Thursday, August 25, 2005


For several years my children did not own a Game Boy. We had Nintendo—several versions of them, in fact. But I drew the line when it came to portable electronics.

“We are not going on vacation so you can play Super Mario Brothers,” I explained. Instead, my children were forced to sleep, look out the window at the passing scenery, or listen to classic books (White Fang, The Jungle Book, Hitchhiker’s Guide to the Galaxy) on tape.

Then Nintendo came out with Pokémon, available only on Game Boy. DS#2 was hooked on Pokémon. How hooked? His favorite video was a Pokémon one DS#1 brought back from Japan—that was completely in Japanese. All he wanted for Christmas was the video game. He played the ultimate kid card: he asked Santa for it.

Santa brought it.

Since that fateful day, other portable electronic devices have infiltrated our minivan. A couple of other Game Boys. Portable CD players. We no longer share music, although the kids have an uncanny ability to unplug themselves should Hubs and I begin to have an “interesting” conversation.

Now there are personal DVD players as well as bigger ones for the car. No more will parents have to hear “Are we there yet?” Instead, they will hear, “I don’t want to watch that! That’s stoooopid!” Parents will no longer have to worry about younger children listening to the “inappropriate” music of their older siblings. Everyone will have their own channel.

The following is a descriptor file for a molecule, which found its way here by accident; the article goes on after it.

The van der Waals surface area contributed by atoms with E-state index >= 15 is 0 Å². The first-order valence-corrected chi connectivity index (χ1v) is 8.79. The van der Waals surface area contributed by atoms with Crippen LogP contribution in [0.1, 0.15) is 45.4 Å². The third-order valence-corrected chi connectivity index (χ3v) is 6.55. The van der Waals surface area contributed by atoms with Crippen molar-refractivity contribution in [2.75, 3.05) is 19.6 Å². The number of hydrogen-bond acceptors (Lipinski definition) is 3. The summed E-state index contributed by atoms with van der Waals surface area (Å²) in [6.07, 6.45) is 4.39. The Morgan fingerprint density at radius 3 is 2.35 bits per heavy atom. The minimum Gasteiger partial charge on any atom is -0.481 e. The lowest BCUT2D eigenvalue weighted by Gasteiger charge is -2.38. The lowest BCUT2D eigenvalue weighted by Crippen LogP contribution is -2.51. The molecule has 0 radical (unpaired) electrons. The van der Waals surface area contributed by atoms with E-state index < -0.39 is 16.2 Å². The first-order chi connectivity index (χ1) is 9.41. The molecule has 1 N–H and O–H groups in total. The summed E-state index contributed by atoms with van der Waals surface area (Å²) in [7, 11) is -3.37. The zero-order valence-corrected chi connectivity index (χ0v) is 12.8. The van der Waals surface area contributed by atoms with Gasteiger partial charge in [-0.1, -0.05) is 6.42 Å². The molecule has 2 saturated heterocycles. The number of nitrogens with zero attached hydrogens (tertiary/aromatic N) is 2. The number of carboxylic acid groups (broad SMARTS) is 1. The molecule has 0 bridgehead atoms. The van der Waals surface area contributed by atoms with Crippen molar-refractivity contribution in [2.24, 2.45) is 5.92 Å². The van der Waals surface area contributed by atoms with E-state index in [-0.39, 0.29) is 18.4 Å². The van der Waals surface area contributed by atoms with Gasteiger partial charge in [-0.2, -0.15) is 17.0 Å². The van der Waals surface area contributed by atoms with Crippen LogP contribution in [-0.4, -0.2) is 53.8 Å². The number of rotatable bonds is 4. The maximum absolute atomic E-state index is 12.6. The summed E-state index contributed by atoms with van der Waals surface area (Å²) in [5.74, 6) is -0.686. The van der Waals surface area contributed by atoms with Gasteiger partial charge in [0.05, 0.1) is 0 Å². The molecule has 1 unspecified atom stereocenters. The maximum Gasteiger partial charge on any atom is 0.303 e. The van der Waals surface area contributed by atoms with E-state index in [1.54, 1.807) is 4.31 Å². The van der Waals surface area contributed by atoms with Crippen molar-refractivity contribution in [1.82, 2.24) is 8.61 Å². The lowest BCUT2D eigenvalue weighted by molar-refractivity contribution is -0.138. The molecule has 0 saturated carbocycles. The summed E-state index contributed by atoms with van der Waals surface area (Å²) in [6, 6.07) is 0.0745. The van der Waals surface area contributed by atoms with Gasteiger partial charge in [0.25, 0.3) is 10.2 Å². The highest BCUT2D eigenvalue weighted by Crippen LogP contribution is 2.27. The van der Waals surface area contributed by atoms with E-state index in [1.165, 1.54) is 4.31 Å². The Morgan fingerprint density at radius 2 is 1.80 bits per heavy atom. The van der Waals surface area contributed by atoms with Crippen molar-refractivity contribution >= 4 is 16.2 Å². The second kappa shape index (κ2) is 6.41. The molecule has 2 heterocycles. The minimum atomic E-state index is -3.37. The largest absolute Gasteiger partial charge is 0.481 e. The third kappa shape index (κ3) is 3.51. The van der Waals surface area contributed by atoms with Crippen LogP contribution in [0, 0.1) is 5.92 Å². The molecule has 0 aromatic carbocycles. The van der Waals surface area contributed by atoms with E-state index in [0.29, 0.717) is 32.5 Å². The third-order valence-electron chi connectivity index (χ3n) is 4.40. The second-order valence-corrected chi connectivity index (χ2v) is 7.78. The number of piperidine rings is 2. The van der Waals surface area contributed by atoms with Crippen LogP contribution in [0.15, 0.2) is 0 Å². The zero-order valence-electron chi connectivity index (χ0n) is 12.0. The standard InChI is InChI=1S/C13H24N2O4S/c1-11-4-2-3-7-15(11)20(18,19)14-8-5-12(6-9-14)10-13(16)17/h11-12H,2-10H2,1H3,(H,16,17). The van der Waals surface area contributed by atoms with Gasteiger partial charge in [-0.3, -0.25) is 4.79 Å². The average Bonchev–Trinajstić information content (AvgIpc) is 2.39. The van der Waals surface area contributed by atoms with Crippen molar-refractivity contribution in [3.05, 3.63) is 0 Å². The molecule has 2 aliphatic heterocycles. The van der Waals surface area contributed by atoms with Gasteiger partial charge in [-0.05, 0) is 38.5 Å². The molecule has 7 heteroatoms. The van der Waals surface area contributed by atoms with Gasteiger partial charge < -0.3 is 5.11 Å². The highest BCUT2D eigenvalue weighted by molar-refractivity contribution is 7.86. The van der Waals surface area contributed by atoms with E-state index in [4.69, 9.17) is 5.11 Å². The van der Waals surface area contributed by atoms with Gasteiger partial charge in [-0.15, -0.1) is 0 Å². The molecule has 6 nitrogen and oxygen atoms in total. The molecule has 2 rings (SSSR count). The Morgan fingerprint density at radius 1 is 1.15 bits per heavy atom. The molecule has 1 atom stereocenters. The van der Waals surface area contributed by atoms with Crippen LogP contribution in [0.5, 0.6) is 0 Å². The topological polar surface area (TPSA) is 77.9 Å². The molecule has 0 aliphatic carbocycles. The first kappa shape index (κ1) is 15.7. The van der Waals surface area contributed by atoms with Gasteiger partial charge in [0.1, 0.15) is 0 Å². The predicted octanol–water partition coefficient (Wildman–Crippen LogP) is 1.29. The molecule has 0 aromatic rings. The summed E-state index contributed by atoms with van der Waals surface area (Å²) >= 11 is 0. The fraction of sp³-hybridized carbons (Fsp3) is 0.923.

And the art of compromise and absolute parental authority in the car (“If you don’t settle down, I’m playing Sourdough Slim, the Yodeling Cowboy!”) will be diminished. Gone will be games like I Spy or the Out-of-State License Plate Game (the only time it’s permissible to—gently—punch a sibling in the shoulder or on the leg), Highway Sign Alphabet, or Travel Bingo. Kids will miss the majesty of Mt. Shasta rising up in the sky in glory as you come around a corner of I-5. Or exclaiming over cows. (For some reason, the cows on the road are more noteworthy than the cows close to home.)

It’s not just kids and video games, though. I resisted getting a camcorder because I didn’t want to become one of those people who are so busy filming their vacation they forget to live it. I am amazed by folks yakking on their cell phones at amusement parks. Who are they talking to that is so much more important than what they are doing with their children now? Fortunately, the trees where we usually go tent camping are not yet equipped with outlets or DSL/T-1 connections, so this is not a problem.

But I bring my PDA. For addresses for the postcards I mean to send. That’s all. Cool

(H/T: Suzanne Fields, of Townhall, on vacation with her grandsons, has the same misgivings. And, yes, Lego Star Wars is a pretty darn cute video game.)